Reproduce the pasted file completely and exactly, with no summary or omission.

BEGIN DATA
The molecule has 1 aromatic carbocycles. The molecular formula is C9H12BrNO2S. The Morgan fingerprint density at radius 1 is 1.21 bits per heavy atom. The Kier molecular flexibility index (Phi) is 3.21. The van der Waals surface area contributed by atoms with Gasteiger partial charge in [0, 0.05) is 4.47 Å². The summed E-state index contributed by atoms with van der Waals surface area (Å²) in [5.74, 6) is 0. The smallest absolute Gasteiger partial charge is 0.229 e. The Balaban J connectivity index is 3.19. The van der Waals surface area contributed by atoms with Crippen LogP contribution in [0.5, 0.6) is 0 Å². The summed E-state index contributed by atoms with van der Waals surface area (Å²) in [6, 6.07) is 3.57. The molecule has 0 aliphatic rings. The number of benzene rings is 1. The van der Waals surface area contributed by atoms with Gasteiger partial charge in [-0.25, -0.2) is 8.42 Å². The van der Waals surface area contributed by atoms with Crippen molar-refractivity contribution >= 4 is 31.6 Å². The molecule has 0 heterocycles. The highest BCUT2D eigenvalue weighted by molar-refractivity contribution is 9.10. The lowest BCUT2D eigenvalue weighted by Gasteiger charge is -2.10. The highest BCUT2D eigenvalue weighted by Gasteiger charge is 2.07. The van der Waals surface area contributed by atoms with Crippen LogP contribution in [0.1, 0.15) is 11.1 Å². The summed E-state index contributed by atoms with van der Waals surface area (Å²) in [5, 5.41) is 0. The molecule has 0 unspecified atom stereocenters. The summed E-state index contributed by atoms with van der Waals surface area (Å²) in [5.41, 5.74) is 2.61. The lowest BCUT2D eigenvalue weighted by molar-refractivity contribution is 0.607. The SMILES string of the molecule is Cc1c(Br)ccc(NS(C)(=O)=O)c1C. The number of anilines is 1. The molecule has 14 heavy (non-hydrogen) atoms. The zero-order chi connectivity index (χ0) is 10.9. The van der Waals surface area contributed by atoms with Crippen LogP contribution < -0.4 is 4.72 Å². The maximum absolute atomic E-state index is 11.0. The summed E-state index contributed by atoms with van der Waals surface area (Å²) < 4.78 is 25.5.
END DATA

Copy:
The molecule has 1 aromatic carbocycles. The molecular formula is C9H12BrNO2S. The Morgan fingerprint density at radius 1 is 1.21 bits per heavy atom. The Kier molecular flexibility index (Phi) is 3.21. The van der Waals surface area contributed by atoms with Gasteiger partial charge in [0, 0.05) is 4.47 Å². The summed E-state index contributed by atoms with van der Waals surface area (Å²) in [5.74, 6) is 0. The smallest absolute Gasteiger partial charge is 0.229 e. The Balaban J connectivity index is 3.19. The van der Waals surface area contributed by atoms with Crippen LogP contribution in [0.5, 0.6) is 0 Å². The summed E-state index contributed by atoms with van der Waals surface area (Å²) in [6, 6.07) is 3.57. The molecule has 0 aliphatic rings. The number of benzene rings is 1. The van der Waals surface area contributed by atoms with Gasteiger partial charge in [-0.25, -0.2) is 8.42 Å². The van der Waals surface area contributed by atoms with Crippen molar-refractivity contribution >= 4 is 31.6 Å². The molecule has 0 heterocycles. The highest BCUT2D eigenvalue weighted by molar-refractivity contribution is 9.10. The lowest BCUT2D eigenvalue weighted by Gasteiger charge is -2.10. The highest BCUT2D eigenvalue weighted by Gasteiger charge is 2.07. The van der Waals surface area contributed by atoms with Crippen LogP contribution in [0.1, 0.15) is 11.1 Å². The summed E-state index contributed by atoms with van der Waals surface area (Å²) in [5, 5.41) is 0. The molecule has 0 unspecified atom stereocenters. The summed E-state index contributed by atoms with van der Waals surface area (Å²) in [5.41, 5.74) is 2.61. The lowest BCUT2D eigenvalue weighted by molar-refractivity contribution is 0.607. The SMILES string of the molecule is Cc1c(Br)ccc(NS(C)(=O)=O)c1C. The number of anilines is 1. The molecule has 14 heavy (non-hydrogen) atoms. The zero-order chi connectivity index (χ0) is 10.9. The van der Waals surface area contributed by atoms with Crippen LogP contribution < -0.4 is 4.72 Å². The maximum absolute atomic E-state index is 11.0. The summed E-state index contributed by atoms with van der Waals surface area (Å²) < 4.78 is 25.5.